Feeding 5,000 people with five loaves and two fishes is definitely a miracle. Being able to work such a miracle takes a calm resolve and the tired, overworked disciples just didn’t have the energy to tackle it.
Further, please note Jesus’ care of all the disciples; it was very delicate. Why? Because John’s disciples came to Him in mourning because John had just been beheaded, while Christ’s own disciples came to Him in excitement and fatigue, after a journey around the countryside, where, according to Mark 6:13, “They drove out many demons and anointed many sick people with oil and healed them.”
At the same time, Christ provides for John’s terrified disciples a refuge, and for His own tired disciples a rest. Mark 6:31 tells us, “Because so many people were coming and going they (the disciples) did not even have a chance to eat.” It was at that moment that Christ told them all, “Come with me by your selves to a quiet place and get some rest.”
Mark 6:32 tells us, too, that “many who saw them (Christ and the disciples) leaving ran on foot and got ahead of them.” Though Christ and the disciples sought rest, the people saw them trying to leave and wouldn’t let them.
Now some might see the people as rude but Jesus didn’t blame them for it nor did He send them away. Christ saw them and, instead of being moved with displeasure, as many would have, He was moved with compassion.
The sleep of a working person is sweet. We should not always be about just work. We all get tired, terrified and troubled, so we need to take time to rest, relax and renew.
There is a “Sabbath Principle” in life, which reminds us that we must rest, relax and renew, as God commands us to, in the 4th Commandment: “Remember the Sabbath day by keeping it Holy.” This principle creates the need for a resting process, which perhaps could have empowered the disciples to see and know what was needed to work such miracle.
Both rest and renewal were important to Christ – His concern went beyond fatigue – because He knew too much work doesn’t just tire you out; it also renders you prone to error and ineffective.
So how did I draw such a conclusion? The people didn’t come to the disciples begging for food; they came to feed on Christ’s words. The people hadn’t complained of being hungry; it was the disciples who suggested it was time to send them home to eat.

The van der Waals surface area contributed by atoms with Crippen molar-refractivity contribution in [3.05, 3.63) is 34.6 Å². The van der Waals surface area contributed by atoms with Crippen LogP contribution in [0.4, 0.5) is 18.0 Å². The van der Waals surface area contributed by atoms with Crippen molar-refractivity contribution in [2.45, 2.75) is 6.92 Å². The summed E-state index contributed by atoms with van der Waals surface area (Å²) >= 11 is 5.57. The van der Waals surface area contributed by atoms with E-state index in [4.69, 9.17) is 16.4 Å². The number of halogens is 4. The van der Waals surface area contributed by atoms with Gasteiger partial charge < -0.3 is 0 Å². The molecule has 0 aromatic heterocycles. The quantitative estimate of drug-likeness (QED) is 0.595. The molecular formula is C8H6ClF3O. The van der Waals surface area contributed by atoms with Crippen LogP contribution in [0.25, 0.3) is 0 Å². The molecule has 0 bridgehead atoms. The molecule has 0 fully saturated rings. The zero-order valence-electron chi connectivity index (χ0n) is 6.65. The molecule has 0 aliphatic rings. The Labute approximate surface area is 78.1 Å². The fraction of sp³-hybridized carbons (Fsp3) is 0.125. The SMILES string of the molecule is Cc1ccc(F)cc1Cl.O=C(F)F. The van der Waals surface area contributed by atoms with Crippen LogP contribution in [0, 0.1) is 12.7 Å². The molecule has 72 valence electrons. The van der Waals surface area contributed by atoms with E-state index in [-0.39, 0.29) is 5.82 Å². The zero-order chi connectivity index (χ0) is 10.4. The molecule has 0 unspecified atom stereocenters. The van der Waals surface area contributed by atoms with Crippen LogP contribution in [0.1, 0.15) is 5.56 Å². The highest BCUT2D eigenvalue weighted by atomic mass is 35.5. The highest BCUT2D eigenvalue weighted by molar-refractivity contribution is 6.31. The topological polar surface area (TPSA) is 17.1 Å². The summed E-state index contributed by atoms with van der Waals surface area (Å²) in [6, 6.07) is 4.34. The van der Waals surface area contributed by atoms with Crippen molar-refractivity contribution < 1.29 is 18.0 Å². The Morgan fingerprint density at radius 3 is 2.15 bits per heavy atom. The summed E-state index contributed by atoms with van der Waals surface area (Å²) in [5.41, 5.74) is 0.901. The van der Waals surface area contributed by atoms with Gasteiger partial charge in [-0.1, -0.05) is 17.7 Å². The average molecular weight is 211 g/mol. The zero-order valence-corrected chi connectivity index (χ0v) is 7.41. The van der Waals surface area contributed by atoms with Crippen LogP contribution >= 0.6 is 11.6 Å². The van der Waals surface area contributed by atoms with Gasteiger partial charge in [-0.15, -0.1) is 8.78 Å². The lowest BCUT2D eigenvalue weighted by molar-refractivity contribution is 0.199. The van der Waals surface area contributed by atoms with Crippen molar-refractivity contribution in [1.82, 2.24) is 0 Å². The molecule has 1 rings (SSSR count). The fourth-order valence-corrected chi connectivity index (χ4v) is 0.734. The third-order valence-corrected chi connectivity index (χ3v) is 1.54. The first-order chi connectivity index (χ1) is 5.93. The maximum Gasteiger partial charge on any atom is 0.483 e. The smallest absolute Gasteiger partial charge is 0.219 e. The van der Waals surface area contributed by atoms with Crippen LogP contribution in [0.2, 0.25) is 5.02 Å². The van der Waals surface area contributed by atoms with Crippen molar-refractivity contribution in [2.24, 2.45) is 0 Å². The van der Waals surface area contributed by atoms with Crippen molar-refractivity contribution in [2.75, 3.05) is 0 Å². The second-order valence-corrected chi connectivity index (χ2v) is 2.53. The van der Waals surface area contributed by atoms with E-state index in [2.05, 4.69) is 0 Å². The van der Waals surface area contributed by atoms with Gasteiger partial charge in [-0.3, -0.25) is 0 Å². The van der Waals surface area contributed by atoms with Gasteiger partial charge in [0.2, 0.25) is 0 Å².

Then Jesus shocked the disciples by saying to them, “You feed them!” The disciples’ flippant response to Christ is quite revealing: “That would take eight months of a man’s wage.”
Christ, who perhaps had been resting Himself, had delegated the work of healing to the Apostles. He, perhaps having rested, realized what was needed and asked, “How many loaves, do you have?” He then told them “Go and see.”
They bring the two fishes and five loaves. Christ blessed the food and it became enough to feed the multitude. So it takes both rest and prayer to work a miracle.
When we are coming and going so much, without resting, we become ineffective and miss very apparent solutions to our problems. After the proper rest, we see, with little effort, simple solutions that our tired eyes otherwise have missed.
This is why even God, after working six days at “The Creation,” takes the seventh day to rest. And God commands us, in Exodus 20:8, the 4th commandment, to do likewise.
God’s providence is not to be tempted but to be trusted; God has never failed His faithful servants. When we let Him refresh us, in due season He brings surprisingly great relief.
We often hear people saying, “Jehovah-Jireh,”which is both a name and a character of God, which is very real. When we obey God’s Sabbath principle, “Jehovah-Jireh” does provide miraculous relief and for those, like Christ, who rest, relax and renew, they find the energy, strength and patience to wait on the Lord to provide.
The Rev. Dr. R. Joaquin Willis is pastor of the Church of the Open Door in Miami’s Liberty City community. He may be reached at 305-759-0373 or pastor@churchoftheopen doormiami.org